RAB Research Archive

Role Priority Versus Task Priority



Kim Johnson is the Director of Sales here at RAB, and not only is she a fantastic seller, she is also a fantastic person. Many of you know this already based on your contact with her. I get the pleasure of working with her.

Recently, we were on a training engagement call and she did such a great job with the call, I asked her to write a sales tip detailing the story. In true Kim fashion, she shared with me from our teaching about managing your time and responded to my request with this email:

Jeff,

Just want to set realistic expectations – I’m happy to work on a sales tip, but I do not anticipate being able to get it to you today. I am working on my proposal, need to get materials from CRSM class that you had me jot down to Jean, and prepare budgets to get to Van tomorrow. If you prefer I re-prioritize any of those, please let me know. You may regret that I listen when you teach, and I’m implementing the “saying no” lesson from last week. And actually, I’m not saying NO, I’m saying “not today.”

What Kim is referring to is our session on Time Management during the recent Sales Essentials class, where we talk about role priority versus task priority. Who among us couldn’t use a few extra hours in the day? When we determine how to prioritize our time and get things done, we must evaluate them through the lens of role priority versus task priority. What that means is that anytime you are asked to do something, you must filter it through the lens of your role – your primary role. Writing sales tips is not Kim’s normal role, but it was a task that she was being asked to do.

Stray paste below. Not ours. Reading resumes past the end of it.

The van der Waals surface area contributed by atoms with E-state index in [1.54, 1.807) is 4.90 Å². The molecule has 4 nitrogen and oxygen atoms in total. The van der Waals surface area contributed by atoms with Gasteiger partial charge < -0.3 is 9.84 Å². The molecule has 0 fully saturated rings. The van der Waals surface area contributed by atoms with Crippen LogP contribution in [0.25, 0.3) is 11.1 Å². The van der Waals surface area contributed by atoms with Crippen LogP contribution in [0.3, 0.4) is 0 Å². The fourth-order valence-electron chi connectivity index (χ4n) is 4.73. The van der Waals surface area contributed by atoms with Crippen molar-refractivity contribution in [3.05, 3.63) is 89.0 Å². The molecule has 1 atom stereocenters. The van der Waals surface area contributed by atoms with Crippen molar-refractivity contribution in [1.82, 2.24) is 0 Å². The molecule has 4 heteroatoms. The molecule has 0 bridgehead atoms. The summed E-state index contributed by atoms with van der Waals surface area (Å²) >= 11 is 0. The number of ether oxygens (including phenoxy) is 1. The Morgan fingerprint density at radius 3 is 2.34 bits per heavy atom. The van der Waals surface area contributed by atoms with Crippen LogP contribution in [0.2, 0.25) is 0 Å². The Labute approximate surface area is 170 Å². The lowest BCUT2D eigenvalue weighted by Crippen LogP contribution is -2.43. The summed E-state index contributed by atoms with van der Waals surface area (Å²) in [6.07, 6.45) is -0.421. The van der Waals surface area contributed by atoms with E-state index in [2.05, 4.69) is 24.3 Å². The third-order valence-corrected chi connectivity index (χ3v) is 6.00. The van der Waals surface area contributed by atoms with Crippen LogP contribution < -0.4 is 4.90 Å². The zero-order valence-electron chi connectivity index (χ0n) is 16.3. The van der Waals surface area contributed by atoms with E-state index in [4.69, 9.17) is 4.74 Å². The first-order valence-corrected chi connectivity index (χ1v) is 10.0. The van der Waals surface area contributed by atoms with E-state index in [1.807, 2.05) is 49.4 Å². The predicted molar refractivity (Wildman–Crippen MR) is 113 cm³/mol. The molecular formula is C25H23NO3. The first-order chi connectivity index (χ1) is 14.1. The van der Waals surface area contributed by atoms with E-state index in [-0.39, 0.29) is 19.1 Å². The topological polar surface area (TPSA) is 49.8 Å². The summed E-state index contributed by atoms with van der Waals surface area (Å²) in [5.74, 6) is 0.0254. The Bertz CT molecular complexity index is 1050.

Rather than drop everything and complete the task, she reminded me of all the other ROLE PRIORITIES she has in front of that. Kim was setting expectations for when that task might be complete. Often, we get ourselves into issues when we don’t properly set expectations like Kim did, which is exactly what we encourage you to do when managing your time. Author Seth Godin talks about the difference between urgent and important. We have lots of things fly at us every day. Emails, phone calls, etc. Urgent is usually someone else’s agenda, and important are the things that we must do to contribute to the long-term success of our role in the organization.

By saying “no,” or more accurately, “not today,” Kim has demonstrated her excellent time management skills and set reasonable expectations. And what she might not have realized is that she gave me another sales tip at the same time.

Look at your “to-do” list and see if it’s prioritized by someone else’s urgent needs or requests or prioritized based on your role priority and your important tasks. You might find some extra time if you prioritize it in this way.

Source: Jeff Schmidt, RAB





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